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Frugal new Hyundai Grand Creta is practical, but not..

Published Jul 18, 2022


Cape Town – Hyundai certainly has some magic under the bonnets of their cars. Their engines are capable, quiet and seem to be able to run off the whisper of a rumour of fuel.

Take the Hyundai Grand Creta 1.5D for example. When I had IOL’s test model delivered, it was sitting on an average of 6.5l/100km. I took it down to 5.5 – a car this large should not be using so little fuel. It beggars belief!

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And the diesel engine is both quiet and smooth. Yes, under hard acceleration you’re going to hear it moan a little, but this is not a car you’re going to be accelerating hard in (unless you’re in Sport mode, but more about that later).

But let’s start with what the Grand Creta is. It’s… well… it’s an SUV/Crossover of sorts. It’s got seven seats, but I’d bet big money against anyone (even children under the age of 6) who could sit in them for longer than half an hour. Not for a lack of amenities, by the way the third row of seats has its own climate controls, USB ports, drinks holders, stowage space AND three-point seatbelts, which is more you can say for the middle seat in the second row. But because there is just nowhere to put your legs. Headroom there is aplenty. But you’d need to sit side-saddle if you want your legs in there.

Even with the second row of seats on rails so they can be moved forward to accommodate passengers in the third row, you’ll struggle to get humans in the back there. And of course, your boot practically disappears, with enough space for maybe a laptop and gym bag.

But you’re not going to want to keep your laptop in the boot anyway – there’s no parcel shelf to hide your goodies from prying eyes, although the privacy glass does help a smidge.

@lancethewit10 Things I love and hate about the @hyundaisa Grand Creta #motoring #carsoftiktok #review #BonnetsAndBoots #petrolhead ♬ original sound - Lance Witten450

Once that third row of seats is folded flat though, you’re in the pound seats. With the massive panoramic sunroof unsheathed, the third row of seats hidden in the floor and the open road calling that thrifty, willing little diesel motor, you’ll never want to stop driving. Unless, of course, the sun is out.

The two-tone interior dash is very pretty to look at, even with the faux “stitching” on the softer-touch plastics, the glare against the windscreen is harsh enough to affect your visibility badly. It’s right in your line of sight, obscuring your view. And beyond those softer-touch surfaces, almost everything else is hard. The arm rest is hard. The door panels are hard. The interior handles feel a bit like the cheaper plastics you wouldn’t expect on a car that costs half a bar.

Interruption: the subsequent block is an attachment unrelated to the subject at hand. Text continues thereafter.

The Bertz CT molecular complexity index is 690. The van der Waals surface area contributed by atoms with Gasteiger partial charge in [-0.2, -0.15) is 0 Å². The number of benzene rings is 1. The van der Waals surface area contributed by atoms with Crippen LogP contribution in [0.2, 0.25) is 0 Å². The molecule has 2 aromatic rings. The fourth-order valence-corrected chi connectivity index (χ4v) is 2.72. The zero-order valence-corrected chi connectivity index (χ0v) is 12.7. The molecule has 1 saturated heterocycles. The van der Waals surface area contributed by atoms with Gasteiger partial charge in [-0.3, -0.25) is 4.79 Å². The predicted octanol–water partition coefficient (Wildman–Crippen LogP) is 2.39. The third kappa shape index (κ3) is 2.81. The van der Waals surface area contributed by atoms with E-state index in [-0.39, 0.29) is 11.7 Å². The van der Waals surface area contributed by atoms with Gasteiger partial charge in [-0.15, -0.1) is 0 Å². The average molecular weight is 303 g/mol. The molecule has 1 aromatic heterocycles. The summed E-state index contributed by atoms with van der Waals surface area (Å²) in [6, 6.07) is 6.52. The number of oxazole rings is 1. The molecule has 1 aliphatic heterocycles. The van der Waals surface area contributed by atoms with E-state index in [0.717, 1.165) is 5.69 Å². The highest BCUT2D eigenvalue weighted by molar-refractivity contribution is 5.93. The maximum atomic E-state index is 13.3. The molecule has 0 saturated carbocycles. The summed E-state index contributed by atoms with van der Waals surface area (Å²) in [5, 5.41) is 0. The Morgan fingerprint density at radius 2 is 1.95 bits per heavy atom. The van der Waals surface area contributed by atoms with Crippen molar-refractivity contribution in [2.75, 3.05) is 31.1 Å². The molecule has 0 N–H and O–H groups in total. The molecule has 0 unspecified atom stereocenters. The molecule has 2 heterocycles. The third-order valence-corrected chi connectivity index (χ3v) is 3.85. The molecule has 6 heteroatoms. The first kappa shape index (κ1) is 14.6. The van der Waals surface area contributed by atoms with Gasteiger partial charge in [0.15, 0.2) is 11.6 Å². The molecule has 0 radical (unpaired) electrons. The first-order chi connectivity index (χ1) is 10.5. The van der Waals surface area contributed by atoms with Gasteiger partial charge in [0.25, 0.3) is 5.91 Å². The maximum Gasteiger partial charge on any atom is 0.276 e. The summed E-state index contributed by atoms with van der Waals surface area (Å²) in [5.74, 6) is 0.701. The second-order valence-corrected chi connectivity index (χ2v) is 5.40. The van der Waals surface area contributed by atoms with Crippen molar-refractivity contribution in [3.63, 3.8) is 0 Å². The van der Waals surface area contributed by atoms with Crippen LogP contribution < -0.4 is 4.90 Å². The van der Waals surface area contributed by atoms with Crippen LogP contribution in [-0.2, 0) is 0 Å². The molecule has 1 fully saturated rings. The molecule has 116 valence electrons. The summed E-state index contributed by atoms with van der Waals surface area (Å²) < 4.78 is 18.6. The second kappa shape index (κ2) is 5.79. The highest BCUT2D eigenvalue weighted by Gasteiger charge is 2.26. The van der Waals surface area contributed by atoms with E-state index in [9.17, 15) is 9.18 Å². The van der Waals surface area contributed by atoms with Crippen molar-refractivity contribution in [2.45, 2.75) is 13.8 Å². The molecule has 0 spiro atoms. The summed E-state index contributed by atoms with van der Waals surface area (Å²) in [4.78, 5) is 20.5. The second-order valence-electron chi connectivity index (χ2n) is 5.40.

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Where your money is going is the incredibly comfortable faux leather seats (which come with a cooling, but not a heating function), that massive sunroof (totally worth it), and one of the most effortless drives you’ll experience in such a high-riding vehicle.

Between the three modes – Eco, Comfort, and Sport – there is a marked difference in performance, with Eco giving you far less gees, and Sport delaying the gear changes with a more free-revving and spirited gusto.

@lisacharles1 Perfect cruise car for a mini road trip for the day 😊 #roadtrippin #cruise #Grandcreta #hyundai ♬ Claire De Lune - Piano – Nicholas York

Apart from that useless third row of seats, it is an incredibly spacious and airy interior. A really lovely place to be, honestly. A wireless charging pad, airline-style tray tables behind the front seats, rear-view camera and all-round parking distance control are all standard in the top-of-the-range 1.5D Elite AT (which in July, 2022 was retailing at R568 900).

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The bottom of the range 2.0 Executive MT (6 speed) sells for R456 900, but you’ll have to do without the gorgeous sunroof, ambient mood lighting (who needs that anyway), climate control (you get regular aircon instead), privacy glass, those fancy rear passenger pull-up curtains you use to keep the plebs from looking in and you get a smaller LCD instrument cluster.

There are just the two trim levels – Executive and Elite – with just one manual and four models fitted with 6-speed autos.

But you want that sunroof that’s only available on the two Elite models. And for that, you’re paying either R547 900 (2.0 petrol) or R568 900 (1.5 diesel). And if what you were looking for was a car with seven seats, there are far better options that’ll cost up to R200k less. And if what you were looking for was an SUV with a fancy sunroof, there are far better looking options also for around R200k less.

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The Hyundai Grand Creta truly does occupy a unique space, however, I can’t help but think it’s a little too niche. If you wanted a Hyundai SUV, you’d do better picking up a Tucson for around the same money. And if you really want this Hyundai because of the third row of seats? Don’t. They’re not worth it.